Co-living takes two approaches: the first is a custom-built block. London-based The Collective is leading the pack here, with its 546-bedroom complex in Old Oak. The build-to-rent model means rooms are standardised, and tenants have access to on-site facilities such as gyms, common rooms and cafes. The Old Oak site cost £37.5m to build and fit.

The second co-living solution uses larger existing properties, which are managed by an agency such as Capital Living or Lyvly who provide an all-inclusive offering for tenants.

Lyvly London Kitchen Space

The kitchen of a Lyvly co-living property. Rentals are kitted out to a high standard and maintained by the company

What’s the appeal of co-living for renters?

Co-living is primarily aimed at the millennial-professional market, and the accommodation demands of this demographic are to the fore of developments. Similar to student accommodation models, most co-living models offer an all-inclusive way of living, from rent to Wifi, and often even Netflix and on-site fitness facilities.

All co-living companies pride themselves on their smart, clean spaces, with modern facilities and fresh décor. It’s understandable why this model of living is attractive to young professionals.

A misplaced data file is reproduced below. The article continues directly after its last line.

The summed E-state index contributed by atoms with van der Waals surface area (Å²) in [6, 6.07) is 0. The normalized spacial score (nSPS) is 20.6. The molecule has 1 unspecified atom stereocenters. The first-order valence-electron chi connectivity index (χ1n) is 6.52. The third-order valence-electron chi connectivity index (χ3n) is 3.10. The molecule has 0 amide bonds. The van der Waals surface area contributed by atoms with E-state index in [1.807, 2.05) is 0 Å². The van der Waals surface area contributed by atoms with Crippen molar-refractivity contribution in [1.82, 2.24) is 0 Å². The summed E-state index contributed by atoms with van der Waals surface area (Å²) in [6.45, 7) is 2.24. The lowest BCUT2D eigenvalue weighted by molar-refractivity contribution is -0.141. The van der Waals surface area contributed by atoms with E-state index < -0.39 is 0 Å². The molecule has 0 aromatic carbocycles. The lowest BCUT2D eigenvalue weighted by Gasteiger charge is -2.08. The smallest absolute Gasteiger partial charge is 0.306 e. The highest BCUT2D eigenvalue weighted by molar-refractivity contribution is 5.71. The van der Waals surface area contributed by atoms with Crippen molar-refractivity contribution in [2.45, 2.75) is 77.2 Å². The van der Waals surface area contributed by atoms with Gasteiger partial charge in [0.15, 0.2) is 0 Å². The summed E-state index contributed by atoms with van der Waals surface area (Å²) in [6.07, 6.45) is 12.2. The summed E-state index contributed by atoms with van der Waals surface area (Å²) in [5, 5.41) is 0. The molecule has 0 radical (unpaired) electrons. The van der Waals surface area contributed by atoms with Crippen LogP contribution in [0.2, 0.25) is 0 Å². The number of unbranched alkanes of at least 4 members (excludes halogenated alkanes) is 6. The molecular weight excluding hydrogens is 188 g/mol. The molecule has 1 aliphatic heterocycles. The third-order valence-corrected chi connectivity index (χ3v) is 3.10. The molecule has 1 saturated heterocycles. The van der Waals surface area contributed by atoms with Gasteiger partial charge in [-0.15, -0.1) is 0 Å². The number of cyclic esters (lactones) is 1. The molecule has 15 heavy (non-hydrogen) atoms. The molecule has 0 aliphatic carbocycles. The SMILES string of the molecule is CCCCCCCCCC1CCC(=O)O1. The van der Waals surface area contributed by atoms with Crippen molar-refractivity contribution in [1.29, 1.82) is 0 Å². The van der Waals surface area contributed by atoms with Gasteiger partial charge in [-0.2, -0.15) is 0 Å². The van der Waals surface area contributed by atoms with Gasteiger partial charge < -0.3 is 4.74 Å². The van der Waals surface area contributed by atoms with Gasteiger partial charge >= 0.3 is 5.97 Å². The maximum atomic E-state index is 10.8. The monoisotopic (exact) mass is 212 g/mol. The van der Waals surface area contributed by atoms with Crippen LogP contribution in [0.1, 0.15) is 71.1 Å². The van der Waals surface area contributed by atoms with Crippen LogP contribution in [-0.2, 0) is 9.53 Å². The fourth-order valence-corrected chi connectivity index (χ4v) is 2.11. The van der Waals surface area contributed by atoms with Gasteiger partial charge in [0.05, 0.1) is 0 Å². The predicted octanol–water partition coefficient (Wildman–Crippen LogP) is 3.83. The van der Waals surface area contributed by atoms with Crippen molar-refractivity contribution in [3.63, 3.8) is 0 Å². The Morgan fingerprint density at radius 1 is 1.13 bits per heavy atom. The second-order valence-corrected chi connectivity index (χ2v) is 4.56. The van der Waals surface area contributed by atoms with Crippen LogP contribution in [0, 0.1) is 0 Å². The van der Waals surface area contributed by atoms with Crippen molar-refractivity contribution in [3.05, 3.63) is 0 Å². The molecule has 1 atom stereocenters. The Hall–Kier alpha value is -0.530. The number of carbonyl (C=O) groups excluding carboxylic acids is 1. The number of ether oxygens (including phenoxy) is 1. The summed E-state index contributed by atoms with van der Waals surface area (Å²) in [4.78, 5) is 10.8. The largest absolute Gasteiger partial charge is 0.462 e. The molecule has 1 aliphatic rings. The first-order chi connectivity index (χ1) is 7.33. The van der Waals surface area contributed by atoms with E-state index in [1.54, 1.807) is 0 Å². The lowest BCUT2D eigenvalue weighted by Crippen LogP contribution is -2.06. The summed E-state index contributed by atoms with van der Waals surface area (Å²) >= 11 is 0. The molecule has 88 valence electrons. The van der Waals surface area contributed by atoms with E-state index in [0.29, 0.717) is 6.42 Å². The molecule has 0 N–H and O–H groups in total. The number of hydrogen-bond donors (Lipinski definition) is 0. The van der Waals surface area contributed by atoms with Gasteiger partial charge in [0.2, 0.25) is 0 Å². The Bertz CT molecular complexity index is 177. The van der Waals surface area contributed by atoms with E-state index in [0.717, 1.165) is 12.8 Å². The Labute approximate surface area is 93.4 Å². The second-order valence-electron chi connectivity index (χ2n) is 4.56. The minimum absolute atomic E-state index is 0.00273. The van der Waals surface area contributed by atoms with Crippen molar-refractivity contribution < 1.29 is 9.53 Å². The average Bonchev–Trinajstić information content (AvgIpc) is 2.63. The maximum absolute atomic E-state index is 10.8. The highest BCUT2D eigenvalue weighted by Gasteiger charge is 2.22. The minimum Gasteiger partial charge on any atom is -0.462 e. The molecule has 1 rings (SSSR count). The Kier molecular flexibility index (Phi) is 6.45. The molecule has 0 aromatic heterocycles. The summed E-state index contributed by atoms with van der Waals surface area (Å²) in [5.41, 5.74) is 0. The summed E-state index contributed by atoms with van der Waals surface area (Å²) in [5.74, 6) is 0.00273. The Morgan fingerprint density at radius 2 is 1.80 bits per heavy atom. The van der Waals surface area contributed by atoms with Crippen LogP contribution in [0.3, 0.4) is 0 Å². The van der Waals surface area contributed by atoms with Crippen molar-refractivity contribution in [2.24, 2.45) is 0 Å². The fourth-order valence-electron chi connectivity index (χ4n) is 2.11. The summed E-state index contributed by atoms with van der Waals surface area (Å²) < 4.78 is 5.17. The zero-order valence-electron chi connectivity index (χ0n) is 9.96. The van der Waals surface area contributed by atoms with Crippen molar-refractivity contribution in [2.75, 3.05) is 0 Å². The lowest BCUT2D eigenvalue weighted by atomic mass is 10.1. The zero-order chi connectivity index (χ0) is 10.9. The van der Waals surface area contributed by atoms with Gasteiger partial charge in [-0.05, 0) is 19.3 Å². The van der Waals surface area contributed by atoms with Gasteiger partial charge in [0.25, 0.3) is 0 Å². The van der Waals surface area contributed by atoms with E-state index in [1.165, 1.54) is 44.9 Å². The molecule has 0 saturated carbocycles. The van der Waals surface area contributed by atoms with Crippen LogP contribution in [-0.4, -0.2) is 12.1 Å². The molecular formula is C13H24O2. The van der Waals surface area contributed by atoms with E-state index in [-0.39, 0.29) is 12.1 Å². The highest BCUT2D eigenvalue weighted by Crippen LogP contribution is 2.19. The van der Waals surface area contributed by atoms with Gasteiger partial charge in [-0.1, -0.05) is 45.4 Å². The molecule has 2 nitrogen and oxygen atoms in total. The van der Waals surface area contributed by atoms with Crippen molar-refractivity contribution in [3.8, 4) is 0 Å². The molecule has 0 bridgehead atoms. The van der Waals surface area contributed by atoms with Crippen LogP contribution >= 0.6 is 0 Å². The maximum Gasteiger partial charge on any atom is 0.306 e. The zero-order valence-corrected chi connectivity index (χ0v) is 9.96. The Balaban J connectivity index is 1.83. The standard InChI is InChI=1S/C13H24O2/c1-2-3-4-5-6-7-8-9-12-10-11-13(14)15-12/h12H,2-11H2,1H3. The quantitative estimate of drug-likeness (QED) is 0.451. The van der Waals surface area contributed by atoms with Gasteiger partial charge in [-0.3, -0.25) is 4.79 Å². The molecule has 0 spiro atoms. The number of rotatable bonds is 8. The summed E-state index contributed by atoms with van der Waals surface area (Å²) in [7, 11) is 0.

However, these properties come at a price, with monthly rent in the range of £900 – £1,600 per room.

Goff explains: “Definitely from the outside looking in £1,000 per month sounds expensive, but the market ultimately sets the price. People who have lived in London say they think it is good value compared to smaller shares they have lived in. Because we take the bigger 6, 7 or 8 bed houses we can offer better value to customers.

“When you add up the cost of council tax, other bills, and that we also provide about £50 a month of house supplies such as toilet paper, light bulbs, and cleaning products, it’s good value.”

Lyvly London Co Living Social Event

Building a sense of community is key to the ethos of co-living companies

Co-living providers are keen to promote their tenant-first approach, with founders often inspired by their own disappointing rental experiences. Phil Laney, Founder & CEO of co-living company Lyvly, says: “Working in the residential property market I saw first hand just how isolated young professionals are, living in apartment blocks with little way to make genuine, valuable connections, paying fees left right and centre, and suffering from poor service. It’s clear that the property market was built for landlords and not tenants wellbeing. But why, when  tenants are the customer?